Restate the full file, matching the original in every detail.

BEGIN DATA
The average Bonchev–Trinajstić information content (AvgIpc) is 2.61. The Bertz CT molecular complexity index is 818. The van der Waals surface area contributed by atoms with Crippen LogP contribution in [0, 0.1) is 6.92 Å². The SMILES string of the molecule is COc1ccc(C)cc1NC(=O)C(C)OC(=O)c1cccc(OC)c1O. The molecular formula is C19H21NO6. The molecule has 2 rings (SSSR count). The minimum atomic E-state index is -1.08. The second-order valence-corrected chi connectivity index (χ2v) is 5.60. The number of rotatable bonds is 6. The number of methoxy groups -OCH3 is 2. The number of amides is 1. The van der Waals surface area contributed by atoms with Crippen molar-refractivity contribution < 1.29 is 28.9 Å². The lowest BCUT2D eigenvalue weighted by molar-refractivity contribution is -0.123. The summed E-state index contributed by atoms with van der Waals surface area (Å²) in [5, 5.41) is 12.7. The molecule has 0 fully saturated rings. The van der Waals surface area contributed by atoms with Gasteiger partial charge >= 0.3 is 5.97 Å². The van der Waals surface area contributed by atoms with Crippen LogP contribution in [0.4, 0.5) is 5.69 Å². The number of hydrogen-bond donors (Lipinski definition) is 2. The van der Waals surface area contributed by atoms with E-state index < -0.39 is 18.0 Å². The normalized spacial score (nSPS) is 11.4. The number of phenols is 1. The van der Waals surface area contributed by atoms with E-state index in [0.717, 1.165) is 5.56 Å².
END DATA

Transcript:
The average Bonchev–Trinajstić information content (AvgIpc) is 2.61. The Bertz CT molecular complexity index is 818. The van der Waals surface area contributed by atoms with Crippen LogP contribution in [0, 0.1) is 6.92 Å². The SMILES string of the molecule is COc1ccc(C)cc1NC(=O)C(C)OC(=O)c1cccc(OC)c1O. The molecular formula is C19H21NO6. The molecule has 2 rings (SSSR count). The minimum atomic E-state index is -1.08. The second-order valence-corrected chi connectivity index (χ2v) is 5.60. The number of rotatable bonds is 6. The number of methoxy groups -OCH3 is 2. The number of amides is 1. The van der Waals surface area contributed by atoms with Crippen molar-refractivity contribution < 1.29 is 28.9 Å². The lowest BCUT2D eigenvalue weighted by molar-refractivity contribution is -0.123. The summed E-state index contributed by atoms with van der Waals surface area (Å²) in [5, 5.41) is 12.7. The molecule has 0 fully saturated rings. The van der Waals surface area contributed by atoms with Gasteiger partial charge >= 0.3 is 5.97 Å². The van der Waals surface area contributed by atoms with Crippen LogP contribution in [0.4, 0.5) is 5.69 Å². The number of hydrogen-bond donors (Lipinski definition) is 2. The van der Waals surface area contributed by atoms with E-state index < -0.39 is 18.0 Å². The normalized spacial score (nSPS) is 11.4. The number of phenols is 1. The van der Waals surface area contributed by atoms with E-state index in [0.717, 1.165) is 5.56 Å².